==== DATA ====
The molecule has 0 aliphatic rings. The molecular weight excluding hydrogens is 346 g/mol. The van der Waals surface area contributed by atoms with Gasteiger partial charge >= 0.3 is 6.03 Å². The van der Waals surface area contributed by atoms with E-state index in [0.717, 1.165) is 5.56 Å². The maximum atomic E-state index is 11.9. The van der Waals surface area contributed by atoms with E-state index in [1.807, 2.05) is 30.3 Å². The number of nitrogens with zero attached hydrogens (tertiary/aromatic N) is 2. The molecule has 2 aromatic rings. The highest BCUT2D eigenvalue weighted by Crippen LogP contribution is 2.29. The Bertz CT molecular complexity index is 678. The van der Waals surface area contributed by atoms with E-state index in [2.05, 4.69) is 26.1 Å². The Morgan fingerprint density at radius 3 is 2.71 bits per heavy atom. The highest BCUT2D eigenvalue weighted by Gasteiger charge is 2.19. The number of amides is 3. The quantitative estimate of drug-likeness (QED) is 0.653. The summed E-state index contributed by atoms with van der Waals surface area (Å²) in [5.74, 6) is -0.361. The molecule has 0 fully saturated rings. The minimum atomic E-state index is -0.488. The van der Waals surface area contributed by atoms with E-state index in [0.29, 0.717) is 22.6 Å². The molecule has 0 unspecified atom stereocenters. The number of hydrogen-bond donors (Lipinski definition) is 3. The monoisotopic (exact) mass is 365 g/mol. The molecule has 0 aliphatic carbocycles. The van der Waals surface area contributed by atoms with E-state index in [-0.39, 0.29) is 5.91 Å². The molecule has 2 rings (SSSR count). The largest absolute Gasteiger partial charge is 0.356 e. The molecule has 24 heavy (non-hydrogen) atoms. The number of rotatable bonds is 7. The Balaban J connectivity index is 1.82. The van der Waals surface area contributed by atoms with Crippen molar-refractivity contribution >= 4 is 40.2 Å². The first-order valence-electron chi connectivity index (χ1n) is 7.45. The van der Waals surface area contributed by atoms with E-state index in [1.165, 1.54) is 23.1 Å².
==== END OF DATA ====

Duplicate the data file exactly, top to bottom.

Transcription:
The molecule has 0 aliphatic rings. The molecular weight excluding hydrogens is 346 g/mol. The van der Waals surface area contributed by atoms with Gasteiger partial charge >= 0.3 is 6.03 Å². The van der Waals surface area contributed by atoms with E-state index in [0.717, 1.165) is 5.56 Å². The maximum atomic E-state index is 11.9. The van der Waals surface area contributed by atoms with E-state index in [1.807, 2.05) is 30.3 Å². The number of nitrogens with zero attached hydrogens (tertiary/aromatic N) is 2. The molecule has 2 aromatic rings. The highest BCUT2D eigenvalue weighted by Crippen LogP contribution is 2.29. The Bertz CT molecular complexity index is 678. The van der Waals surface area contributed by atoms with E-state index in [2.05, 4.69) is 26.1 Å². The Morgan fingerprint density at radius 3 is 2.71 bits per heavy atom. The highest BCUT2D eigenvalue weighted by Gasteiger charge is 2.19. The number of amides is 3. The quantitative estimate of drug-likeness (QED) is 0.653. The summed E-state index contributed by atoms with van der Waals surface area (Å²) in [5.74, 6) is -0.361. The molecule has 0 fully saturated rings. The minimum atomic E-state index is -0.488. The van der Waals surface area contributed by atoms with E-state index in [0.29, 0.717) is 22.6 Å². The molecule has 0 unspecified atom stereocenters. The number of hydrogen-bond donors (Lipinski definition) is 3. The monoisotopic (exact) mass is 365 g/mol. The molecule has 0 aliphatic carbocycles. The van der Waals surface area contributed by atoms with E-state index in [-0.39, 0.29) is 5.91 Å². The molecule has 2 rings (SSSR count). The largest absolute Gasteiger partial charge is 0.356 e. The molecule has 24 heavy (non-hydrogen) atoms. The number of rotatable bonds is 7. The Balaban J connectivity index is 1.82. The van der Waals surface area contributed by atoms with Crippen molar-refractivity contribution >= 4 is 40.2 Å². The first-order valence-electron chi connectivity index (χ1n) is 7.45. The van der Waals surface area contributed by atoms with E-state index in [1.165, 1.54) is 23.1 Å².